Last year, Amgen paid taxes equivalent to just over 12% of its nearly $7 billion in pre-tax profits, well below the U.S. corporate rate of 21%. The year before, the California-based biotechnology company paid even less, 10.7%, and for all but one of the past 10 years its effective tax rate has been below 16%.
Ron Wyden, the powerful Democratic lawmaker who chairs the Senate Finance Committee, wants to know how. In a letter sent Thursday to Amgen CEO Robert Bradway, Wyden asked the drugmaker for detailed, country-by-country information on its pre-tax earnings, profit margins and taxes paid. The senator also wants an accounting of how Amgen’s operations in Puerto Rico, a territory granted different tax status under federal law, impacts the bill the company owes the U.S. government.
“The American public deserves to understand why Amgen, a multinational pharmaceutical corporation based in the U.S., with annual sales of $26 billion primarily made to U.S. customers, paid a lower tax rate than a postal service worker or a preschool teacher,” Wyden wrote in the letter.
While Amgen booked nearly $18.2 billion in U.S. revenue last year, it only reported almost $1.9 billion in pre-tax profits from those sales. By comparison, the drugmaker reported nearly $4.9 billion in pre-tax profits on $7.8 billion in revenue elsewhere in the world.
Wyden’s inquiry is part of a wider probe by the Finance Committee into the lower tax rates paid by pharmaceutical companies after the 2017 passing of the Tax Cuts and Jobs Act. An analysis of the law by BioPharma Dive found the 10 largest U.S. drugmakers collectively paid $6 billion less in taxes in 2020 than they did in 2016, the year before the law’s enactment.
Wyden recently sent a similar letter to Merck & Co., and the Finance Committee in early July published a report on how AbbVie exploited subsidiaries in lower-tax jurisdictions overseas, such as Bermuda.
In Amgen’s case, Wyden is focused on Puerto Rico, where the biotech has a large manufacturing site. “Sadly, it appears that exploiting subsidiaries in Puerto Rico and other low tax jurisdictions has been a longstanding practice for Amgen,” Wyden wrote.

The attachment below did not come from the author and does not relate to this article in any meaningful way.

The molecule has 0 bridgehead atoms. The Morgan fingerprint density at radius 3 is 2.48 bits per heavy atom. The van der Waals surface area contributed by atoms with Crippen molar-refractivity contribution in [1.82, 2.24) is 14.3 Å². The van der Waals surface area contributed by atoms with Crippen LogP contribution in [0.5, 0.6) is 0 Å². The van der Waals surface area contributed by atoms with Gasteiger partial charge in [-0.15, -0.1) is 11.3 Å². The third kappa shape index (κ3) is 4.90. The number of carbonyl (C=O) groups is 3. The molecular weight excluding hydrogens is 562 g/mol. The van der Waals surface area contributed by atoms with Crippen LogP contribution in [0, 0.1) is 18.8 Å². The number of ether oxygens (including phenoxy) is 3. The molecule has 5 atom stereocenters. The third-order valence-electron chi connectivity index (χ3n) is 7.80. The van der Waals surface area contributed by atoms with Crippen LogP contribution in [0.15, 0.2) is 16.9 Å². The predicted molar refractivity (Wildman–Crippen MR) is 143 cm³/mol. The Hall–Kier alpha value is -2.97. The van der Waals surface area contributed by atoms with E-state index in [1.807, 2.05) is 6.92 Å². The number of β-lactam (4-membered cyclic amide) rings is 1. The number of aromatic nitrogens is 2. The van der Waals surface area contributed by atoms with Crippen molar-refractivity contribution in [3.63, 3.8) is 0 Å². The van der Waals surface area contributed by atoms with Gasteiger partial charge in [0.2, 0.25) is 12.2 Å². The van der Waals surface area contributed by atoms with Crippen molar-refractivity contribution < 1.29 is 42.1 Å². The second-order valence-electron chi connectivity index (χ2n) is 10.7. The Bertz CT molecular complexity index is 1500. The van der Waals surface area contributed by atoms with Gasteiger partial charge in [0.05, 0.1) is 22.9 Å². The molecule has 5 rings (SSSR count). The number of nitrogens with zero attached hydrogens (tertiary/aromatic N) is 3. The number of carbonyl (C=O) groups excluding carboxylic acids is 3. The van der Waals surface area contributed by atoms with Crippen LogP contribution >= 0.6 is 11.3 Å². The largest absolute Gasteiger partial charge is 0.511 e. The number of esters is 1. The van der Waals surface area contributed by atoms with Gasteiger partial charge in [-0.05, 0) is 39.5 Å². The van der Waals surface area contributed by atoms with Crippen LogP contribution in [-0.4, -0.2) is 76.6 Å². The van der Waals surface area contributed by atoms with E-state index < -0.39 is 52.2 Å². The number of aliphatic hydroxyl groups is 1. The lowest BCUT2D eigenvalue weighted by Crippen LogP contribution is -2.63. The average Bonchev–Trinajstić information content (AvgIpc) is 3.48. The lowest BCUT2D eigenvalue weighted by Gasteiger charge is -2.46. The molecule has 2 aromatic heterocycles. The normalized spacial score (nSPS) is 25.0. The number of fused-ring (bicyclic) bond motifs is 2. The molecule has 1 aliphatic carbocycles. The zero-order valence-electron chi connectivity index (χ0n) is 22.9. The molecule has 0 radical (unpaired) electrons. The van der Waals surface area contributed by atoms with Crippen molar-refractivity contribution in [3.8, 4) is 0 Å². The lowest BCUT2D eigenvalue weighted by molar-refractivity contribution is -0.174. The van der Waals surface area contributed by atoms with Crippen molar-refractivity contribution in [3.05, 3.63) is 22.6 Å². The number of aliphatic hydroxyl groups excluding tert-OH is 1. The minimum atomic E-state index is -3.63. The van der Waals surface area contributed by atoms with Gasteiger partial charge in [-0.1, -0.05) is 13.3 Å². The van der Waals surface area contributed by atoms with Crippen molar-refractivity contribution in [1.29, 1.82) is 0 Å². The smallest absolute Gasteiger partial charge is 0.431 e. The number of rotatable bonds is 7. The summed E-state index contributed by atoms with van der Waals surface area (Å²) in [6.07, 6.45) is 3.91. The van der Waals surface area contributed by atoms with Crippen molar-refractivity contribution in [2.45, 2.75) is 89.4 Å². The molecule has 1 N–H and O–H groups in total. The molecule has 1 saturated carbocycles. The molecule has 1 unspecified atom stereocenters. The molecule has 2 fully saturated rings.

Under the 2017 tax law, income from corporate entities in Puerto Rice are treated as foreign and taxed at a lower rate of 10.5%, rather than the 21% statutory minimum. In its annual report for 2021, Amgen notes that “substantially all” of the benefit to the company’s effective tax rate from foreign earnings “results from” its operations in the U.S. territory.
Additionally, the company notes that its operations there are subject to tax incentive grants through 2035, a detail on which Wyden is seeking more information.
Wyden and the Finance Committee aren’t the only ones interested in Amgen’s tax practices and operations in Puerto Rico. The Internal Revenue Service is reportedly seeking $10.7 billion in back taxes it says the biotech owes as a result of underreporting taxable profits by $24 billion between 2010 and 2015, according to The Wall Street Journal.
In a regulatory filing, Amgen said it disagrees with the IRS’ calculations and will contest the agency’s claims. “We believe our accrual for income tax liabilities is appropriate,” the company’s annual report reads. “[H]owever, due to the complexity of the provision for income taxes and the uncertain resolution of these matters, the ultimate outcome of any tax matters may result in payments substantially greater than amounts accrued.”
Of particular interest to Wyden, it appears, is Amgen’s best-selling inflammatory disease drug Enbrel, which has earned the company nearly $75 billion in sales through 2020. Amgen has shielded the drug from competition with a thicket of patents that have helped extend is market monopoly through 2029, when biosimilar competition is expected to enter the U.S. market.
Wyden is asking which entities own patents on Enbrel, and where Amgen paid taxes on Enbrel sales between 2018 and 2021.
The lawmaker is seeking similar information from Merck related to its best-selling cancer drug Keytruda.